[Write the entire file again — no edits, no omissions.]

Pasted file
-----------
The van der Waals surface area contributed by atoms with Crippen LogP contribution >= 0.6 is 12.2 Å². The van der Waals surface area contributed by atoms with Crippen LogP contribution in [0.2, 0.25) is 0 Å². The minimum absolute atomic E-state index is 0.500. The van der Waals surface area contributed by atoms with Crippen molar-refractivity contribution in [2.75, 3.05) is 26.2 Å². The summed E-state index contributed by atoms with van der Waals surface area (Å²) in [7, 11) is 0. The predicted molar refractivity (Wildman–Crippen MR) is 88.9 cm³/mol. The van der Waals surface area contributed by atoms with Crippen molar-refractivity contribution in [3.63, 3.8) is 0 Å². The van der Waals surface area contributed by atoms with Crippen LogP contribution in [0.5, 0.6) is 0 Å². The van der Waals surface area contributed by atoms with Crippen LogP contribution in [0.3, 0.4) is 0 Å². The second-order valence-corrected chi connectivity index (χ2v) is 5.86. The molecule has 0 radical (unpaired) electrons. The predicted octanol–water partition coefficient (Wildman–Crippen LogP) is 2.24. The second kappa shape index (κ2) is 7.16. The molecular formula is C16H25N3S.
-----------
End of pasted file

The van der Waals surface area contributed by atoms with Crippen LogP contribution >= 0.6 is 12.2 Å². The van der Waals surface area contributed by atoms with Crippen LogP contribution in [0.2, 0.25) is 0 Å². The minimum absolute atomic E-state index is 0.500. The van der Waals surface area contributed by atoms with Crippen molar-refractivity contribution in [2.75, 3.05) is 26.2 Å². The summed E-state index contributed by atoms with van der Waals surface area (Å²) in [7, 11) is 0. The predicted molar refractivity (Wildman–Crippen MR) is 88.9 cm³/mol. The van der Waals surface area contributed by atoms with Crippen molar-refractivity contribution in [3.63, 3.8) is 0 Å². The van der Waals surface area contributed by atoms with Crippen LogP contribution in [0.5, 0.6) is 0 Å². The van der Waals surface area contributed by atoms with Crippen LogP contribution in [0.3, 0.4) is 0 Å². The second-order valence-corrected chi connectivity index (χ2v) is 5.86. The molecule has 0 radical (unpaired) electrons. The predicted octanol–water partition coefficient (Wildman–Crippen LogP) is 2.24. The second kappa shape index (κ2) is 7.16. The molecular formula is C16H25N3S.